Young people age out of foster care when they have reached the maximum age the state will support them in the foster system. In some states, aging out occurs at 18, while in others it is 21. This happens when states have failed to reunite the youth with their families or to place them in permanent adoptive homes.
This interview with Dr. John DeGarmo provides an overview of aging out. The video is about 24 minutes long and is packed with great information. He answers questions about what aging out of foster care means, why youth end up aging out of care, the challenges they face when they age out, three key things that can be done to help prepare the youth for independence, and different ways people who want to help can help.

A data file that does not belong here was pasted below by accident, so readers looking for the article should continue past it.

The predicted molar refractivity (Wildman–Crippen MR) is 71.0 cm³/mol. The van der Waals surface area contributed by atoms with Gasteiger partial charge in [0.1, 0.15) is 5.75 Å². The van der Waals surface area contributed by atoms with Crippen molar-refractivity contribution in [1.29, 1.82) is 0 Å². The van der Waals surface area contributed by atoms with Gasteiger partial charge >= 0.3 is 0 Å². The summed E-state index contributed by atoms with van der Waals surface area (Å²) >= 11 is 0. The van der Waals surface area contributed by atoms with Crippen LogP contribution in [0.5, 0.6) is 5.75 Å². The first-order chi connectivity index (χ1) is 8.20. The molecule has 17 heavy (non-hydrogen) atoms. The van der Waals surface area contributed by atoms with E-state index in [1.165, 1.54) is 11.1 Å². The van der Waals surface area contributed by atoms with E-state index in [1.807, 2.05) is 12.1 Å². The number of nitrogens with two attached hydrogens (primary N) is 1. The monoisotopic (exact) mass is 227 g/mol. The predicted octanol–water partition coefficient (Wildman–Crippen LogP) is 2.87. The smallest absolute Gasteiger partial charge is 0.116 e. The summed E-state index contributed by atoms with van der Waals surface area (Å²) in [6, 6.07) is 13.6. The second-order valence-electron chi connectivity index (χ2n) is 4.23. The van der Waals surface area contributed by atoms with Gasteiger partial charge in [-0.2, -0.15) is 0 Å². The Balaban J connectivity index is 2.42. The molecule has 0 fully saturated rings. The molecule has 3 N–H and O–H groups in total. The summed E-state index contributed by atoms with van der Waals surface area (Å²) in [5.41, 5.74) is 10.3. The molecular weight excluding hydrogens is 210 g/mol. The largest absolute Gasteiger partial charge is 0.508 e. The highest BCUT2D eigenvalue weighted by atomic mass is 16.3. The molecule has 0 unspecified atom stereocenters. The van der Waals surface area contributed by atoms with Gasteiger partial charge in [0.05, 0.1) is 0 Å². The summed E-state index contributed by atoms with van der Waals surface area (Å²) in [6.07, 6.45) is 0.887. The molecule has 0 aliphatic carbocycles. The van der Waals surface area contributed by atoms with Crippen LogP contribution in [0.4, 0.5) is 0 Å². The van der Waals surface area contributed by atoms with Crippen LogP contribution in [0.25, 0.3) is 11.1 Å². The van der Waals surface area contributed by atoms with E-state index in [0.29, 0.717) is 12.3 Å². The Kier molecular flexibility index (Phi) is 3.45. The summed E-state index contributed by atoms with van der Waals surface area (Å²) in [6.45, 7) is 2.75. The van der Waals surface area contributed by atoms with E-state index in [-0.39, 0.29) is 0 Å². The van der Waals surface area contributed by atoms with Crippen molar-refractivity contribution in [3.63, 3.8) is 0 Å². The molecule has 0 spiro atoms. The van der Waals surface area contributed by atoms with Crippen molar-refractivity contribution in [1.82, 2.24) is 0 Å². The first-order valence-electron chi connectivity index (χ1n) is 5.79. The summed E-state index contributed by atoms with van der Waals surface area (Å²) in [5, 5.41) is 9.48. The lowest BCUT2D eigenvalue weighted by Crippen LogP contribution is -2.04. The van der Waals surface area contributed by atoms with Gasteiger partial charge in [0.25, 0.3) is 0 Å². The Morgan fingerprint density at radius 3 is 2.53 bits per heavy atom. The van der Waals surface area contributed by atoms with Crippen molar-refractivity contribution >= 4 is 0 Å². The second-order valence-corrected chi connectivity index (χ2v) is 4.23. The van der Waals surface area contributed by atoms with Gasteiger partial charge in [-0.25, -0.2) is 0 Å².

Click the image below to go to a downloadable PDF with a compilation of key aging out statistics. (This image only contains statistics from the first page of this document.) AOI will continue to add to this document over time.
The average number of youth emancipating from care over the last 10 years is 25,000/year.
With the current opioid crisis forcing so many youth into foster care, it is likely we will see the numbers increase over the next few years.